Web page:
MARCH 10, 2005

By Christopher Kenton

The False Debate About Focus

Should businesses concentrate on their own strengths or identify customer needs and stress meeting them? Answer: Both

Which comes first: The product or the need? Do you focus on what you're really good at as a company and try to be leaner and meaner than competitors? Or do you start with the needs of the customer and assemble your resources around them? For some companies wholly focused on one path or the other, that's not even a question to consider. For others, it's the central paradox of existence, confusing efforts to create a clear market approach.

What's fascinating is that the paradox is very real, even though many companies don't even recognize it exists. For most, the ebb and flow of popular management trends - concentrating on the customer one moment, and internal processes the next - has little consistency, other than the familiar landscape of gurus and bestselling books. But if you look carefully at the history of management trends, you can see a clear and deep divide that has lasted decades among business and management strategists.

DO THE RIGHT THING?  In the ivory towers of business academics, the two sides of the debate are labeled the "Positional Strategy" and the "Resource-Based Strategy." The former emphasizes your ability to shape yourself to serve customer demand, looking outward to understand market needs. The latter focuses instead on your strength in maximizing core competencies better than the competition does, looking inward to improve business processes.

The argument over which strategy to pursue often has been boiled down to whether it's better to strive to do the right things, or to do things right -- whether to emphasize effectiveness or efficiency.

Hundreds of business strategists, consultants, and academics have spent their careers arguing one side or the other of this debate -- from unknown business-school professors to bestselling gurus. Their arguments are coded into the DNA of just about every mainstream business concept and framework you've ever heard of: Value Proposition, Core Competency, Value Discipline, Total Quality Management, One-to-One Marketing. The list is just too long.

MARKETING VS. MANAGEMENT.  But the discussion is more than just academic. It underlies some of the deepest fissures within the typical business organization, especially the relationship between marketing and management. In many ways, in fact, this is ground zero of the debate.

Marketing has traditionally represented the viewpoint of the customer, an external focus that requires a business to be smart and flexible in responding to market conditions. Management has traditionally represented an internal point of view, emphasizing the efficient development of resources and core competencies that differentiate the company from competitors.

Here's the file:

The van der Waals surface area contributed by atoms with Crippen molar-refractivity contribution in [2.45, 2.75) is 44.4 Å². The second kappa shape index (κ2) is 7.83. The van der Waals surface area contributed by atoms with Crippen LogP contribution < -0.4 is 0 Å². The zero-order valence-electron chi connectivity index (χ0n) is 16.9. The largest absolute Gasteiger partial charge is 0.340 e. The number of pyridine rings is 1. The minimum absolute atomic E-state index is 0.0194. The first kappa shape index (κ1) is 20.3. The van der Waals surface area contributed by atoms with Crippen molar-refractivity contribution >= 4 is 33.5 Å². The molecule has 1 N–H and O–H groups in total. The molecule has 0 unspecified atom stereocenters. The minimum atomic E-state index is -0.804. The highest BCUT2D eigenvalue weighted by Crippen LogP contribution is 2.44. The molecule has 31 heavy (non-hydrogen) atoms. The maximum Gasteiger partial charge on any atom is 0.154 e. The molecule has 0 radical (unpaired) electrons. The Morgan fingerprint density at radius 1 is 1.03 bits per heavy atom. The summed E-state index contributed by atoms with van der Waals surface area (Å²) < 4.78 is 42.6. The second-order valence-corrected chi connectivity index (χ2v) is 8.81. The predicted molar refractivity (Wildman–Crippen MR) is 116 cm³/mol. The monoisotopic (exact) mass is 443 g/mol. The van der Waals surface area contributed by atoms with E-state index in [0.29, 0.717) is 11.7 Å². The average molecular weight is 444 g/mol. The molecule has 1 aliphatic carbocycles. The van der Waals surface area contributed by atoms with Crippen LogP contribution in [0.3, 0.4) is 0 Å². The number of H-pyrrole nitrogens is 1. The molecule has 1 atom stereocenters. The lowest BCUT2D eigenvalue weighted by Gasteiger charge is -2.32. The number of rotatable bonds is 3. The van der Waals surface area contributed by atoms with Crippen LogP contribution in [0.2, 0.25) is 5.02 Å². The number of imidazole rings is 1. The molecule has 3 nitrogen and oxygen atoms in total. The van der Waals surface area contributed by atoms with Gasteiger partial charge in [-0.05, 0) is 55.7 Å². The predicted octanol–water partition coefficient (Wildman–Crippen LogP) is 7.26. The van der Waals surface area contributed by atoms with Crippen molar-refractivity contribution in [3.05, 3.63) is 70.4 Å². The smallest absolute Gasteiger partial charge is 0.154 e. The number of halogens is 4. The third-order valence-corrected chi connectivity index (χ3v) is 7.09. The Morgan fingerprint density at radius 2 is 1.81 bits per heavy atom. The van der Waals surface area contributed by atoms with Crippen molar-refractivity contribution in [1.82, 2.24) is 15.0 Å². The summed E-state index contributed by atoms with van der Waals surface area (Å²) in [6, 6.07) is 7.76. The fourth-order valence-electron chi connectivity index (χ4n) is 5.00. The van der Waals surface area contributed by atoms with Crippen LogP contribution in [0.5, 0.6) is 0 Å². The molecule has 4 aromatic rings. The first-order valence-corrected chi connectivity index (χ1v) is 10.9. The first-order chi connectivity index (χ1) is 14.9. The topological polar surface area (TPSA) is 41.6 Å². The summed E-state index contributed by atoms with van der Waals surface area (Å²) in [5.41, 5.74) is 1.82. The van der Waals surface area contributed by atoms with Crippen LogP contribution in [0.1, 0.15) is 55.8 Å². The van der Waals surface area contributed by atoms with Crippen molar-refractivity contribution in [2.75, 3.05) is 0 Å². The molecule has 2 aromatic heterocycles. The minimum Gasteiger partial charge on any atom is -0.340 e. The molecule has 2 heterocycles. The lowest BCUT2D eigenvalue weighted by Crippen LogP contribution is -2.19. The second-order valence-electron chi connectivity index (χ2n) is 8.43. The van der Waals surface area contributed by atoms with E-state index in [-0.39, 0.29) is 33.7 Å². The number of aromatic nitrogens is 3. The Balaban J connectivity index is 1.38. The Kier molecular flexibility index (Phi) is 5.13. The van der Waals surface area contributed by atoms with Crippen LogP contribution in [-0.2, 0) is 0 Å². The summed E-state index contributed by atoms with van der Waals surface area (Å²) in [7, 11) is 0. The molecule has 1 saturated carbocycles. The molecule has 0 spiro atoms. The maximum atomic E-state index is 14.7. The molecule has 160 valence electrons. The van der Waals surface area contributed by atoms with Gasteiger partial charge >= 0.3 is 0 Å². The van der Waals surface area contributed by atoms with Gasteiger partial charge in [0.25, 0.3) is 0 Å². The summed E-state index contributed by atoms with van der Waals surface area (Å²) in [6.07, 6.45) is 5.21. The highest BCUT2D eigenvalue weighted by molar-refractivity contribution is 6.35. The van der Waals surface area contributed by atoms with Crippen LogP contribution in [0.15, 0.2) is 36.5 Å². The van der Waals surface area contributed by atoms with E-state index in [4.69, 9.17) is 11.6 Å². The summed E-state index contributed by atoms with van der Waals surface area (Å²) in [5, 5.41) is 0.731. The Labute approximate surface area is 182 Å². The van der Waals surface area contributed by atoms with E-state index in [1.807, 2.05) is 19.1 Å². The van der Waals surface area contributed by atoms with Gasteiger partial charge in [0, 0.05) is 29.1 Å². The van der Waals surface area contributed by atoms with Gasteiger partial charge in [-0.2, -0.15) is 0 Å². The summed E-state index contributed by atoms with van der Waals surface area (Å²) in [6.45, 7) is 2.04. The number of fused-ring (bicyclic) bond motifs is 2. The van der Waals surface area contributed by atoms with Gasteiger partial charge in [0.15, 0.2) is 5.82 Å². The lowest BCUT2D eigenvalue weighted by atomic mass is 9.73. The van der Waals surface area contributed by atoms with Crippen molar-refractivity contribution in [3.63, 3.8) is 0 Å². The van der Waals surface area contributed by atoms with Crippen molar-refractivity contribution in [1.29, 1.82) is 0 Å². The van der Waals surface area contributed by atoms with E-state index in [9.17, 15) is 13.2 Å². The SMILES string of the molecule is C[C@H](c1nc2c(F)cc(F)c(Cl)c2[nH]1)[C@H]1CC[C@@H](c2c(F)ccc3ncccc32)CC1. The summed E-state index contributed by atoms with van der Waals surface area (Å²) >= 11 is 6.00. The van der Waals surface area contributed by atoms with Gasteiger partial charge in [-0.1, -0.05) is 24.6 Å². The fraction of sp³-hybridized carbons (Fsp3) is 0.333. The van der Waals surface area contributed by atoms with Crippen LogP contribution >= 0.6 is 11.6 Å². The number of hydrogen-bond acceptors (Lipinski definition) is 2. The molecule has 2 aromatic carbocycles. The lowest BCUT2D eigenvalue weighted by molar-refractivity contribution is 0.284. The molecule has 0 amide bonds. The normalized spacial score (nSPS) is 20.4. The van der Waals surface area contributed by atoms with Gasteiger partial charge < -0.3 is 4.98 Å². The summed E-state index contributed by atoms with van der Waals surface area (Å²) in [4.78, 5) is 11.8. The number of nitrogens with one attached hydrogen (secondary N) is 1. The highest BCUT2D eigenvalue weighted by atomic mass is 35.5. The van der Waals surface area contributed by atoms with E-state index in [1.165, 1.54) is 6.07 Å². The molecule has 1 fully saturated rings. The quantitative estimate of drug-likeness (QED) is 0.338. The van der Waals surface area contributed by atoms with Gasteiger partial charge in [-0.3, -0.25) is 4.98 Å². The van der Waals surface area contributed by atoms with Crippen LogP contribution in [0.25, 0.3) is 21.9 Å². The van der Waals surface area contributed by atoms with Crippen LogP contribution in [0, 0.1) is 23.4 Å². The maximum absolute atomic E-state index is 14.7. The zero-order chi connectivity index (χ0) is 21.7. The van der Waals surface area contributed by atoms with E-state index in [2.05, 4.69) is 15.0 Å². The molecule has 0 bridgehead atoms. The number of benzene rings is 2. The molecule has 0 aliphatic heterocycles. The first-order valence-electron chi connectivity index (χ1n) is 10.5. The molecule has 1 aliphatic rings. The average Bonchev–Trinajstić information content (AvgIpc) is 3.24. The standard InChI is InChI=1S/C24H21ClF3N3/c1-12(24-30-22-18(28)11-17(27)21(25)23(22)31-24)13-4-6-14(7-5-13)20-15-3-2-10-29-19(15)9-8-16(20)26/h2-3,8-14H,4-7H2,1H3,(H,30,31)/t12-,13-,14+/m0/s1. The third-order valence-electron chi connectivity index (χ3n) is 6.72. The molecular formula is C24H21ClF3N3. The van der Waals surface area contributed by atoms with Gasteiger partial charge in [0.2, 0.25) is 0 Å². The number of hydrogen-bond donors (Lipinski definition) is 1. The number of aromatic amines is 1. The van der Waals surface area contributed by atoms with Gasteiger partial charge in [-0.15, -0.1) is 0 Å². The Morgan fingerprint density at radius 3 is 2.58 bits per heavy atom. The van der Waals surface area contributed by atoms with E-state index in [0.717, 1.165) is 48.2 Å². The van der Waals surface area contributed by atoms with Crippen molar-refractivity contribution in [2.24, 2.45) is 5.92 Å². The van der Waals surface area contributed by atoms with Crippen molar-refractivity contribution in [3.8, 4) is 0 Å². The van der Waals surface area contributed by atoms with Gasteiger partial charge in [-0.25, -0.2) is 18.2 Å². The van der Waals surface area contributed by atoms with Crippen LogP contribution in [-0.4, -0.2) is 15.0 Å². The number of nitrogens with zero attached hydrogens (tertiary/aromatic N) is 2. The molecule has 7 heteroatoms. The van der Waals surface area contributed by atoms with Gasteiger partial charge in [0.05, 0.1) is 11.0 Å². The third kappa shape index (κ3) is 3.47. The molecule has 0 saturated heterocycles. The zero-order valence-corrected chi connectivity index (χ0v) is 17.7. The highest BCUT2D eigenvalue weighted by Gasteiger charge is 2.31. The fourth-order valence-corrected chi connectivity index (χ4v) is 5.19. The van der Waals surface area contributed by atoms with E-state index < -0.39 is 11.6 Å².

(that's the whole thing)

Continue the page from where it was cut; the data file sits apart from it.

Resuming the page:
Any turbulence in the economy, advances in technology, or changes in the marketplace heat up the business strategy discussion, often centering on this fundamental division. Consider the following frontline issues:

• Increasing competition in the marketplace and ubiquitous Web access are shifting power to the customer. What does this mean? Companies need to pursue a more external orientation that is responsive to customers.

• Increasing competition in the marketplace and access to cheap labor and materials are driving down prices. What does this mean? Companies need to pursue a more internal orientation that streamlines business processes and pares things down to the core competencies.

LULLED INTO BLINDNESS.  The debate over efficiency vs. effectiveness, internal vs. external orientation, rages all around us, yet most people remain completely unaware of it. What's the connection between Total Quality Management and the Balanced Scorecard? What's the link between a Value Proposition and Customer Lifetime Value? Who knows?

The dangers that arise from not understanding the background context of business strategy are manifold. For starters, the clarity of language we need just to communicate strategy concepts is lost. Take the idea of "brand" for example. You can find as many different definitions as you can find gurus to define it, and each definition is colored by the strategy orientation of its author.

While the strengths of internal and external orientations are potent, the weaknesses of each are often unnecessarily perilous. The current hot trend of Balanced Scorecards, for example, is a phenomenal step forward in linking corporate strategy to execution. It's also solidly in the camp of internally focused strategy. While executives will be dazzled by its model for streamlining processes, they'll be lulled into blindness to the complexities of marketing effectiveness by its cartoon of marketing theory.

BALANCED STRATEGY.  On the flip side, the current trend in customer-centric organizations includes some valuable insights into the changing dynamics of consumer markets. This trend is also solidly in the camp of externally focused strategy. While marketers are electrified by its redefinition of customer intimacy and integration, they fail to grasp that it's still a different language than that being spoken in the boardroom.

The danger for both executives and marketers alike is that unless we shine a beacon on what is, at its heart, a groundless debate over internal and external orientation, over effectiveness and efficiency - ideas that can and should be integrated - we'll continue to be swept by the tide of trends, preventing us from finding the right balance of strategy to both serve customers effectively and create an efficient organization.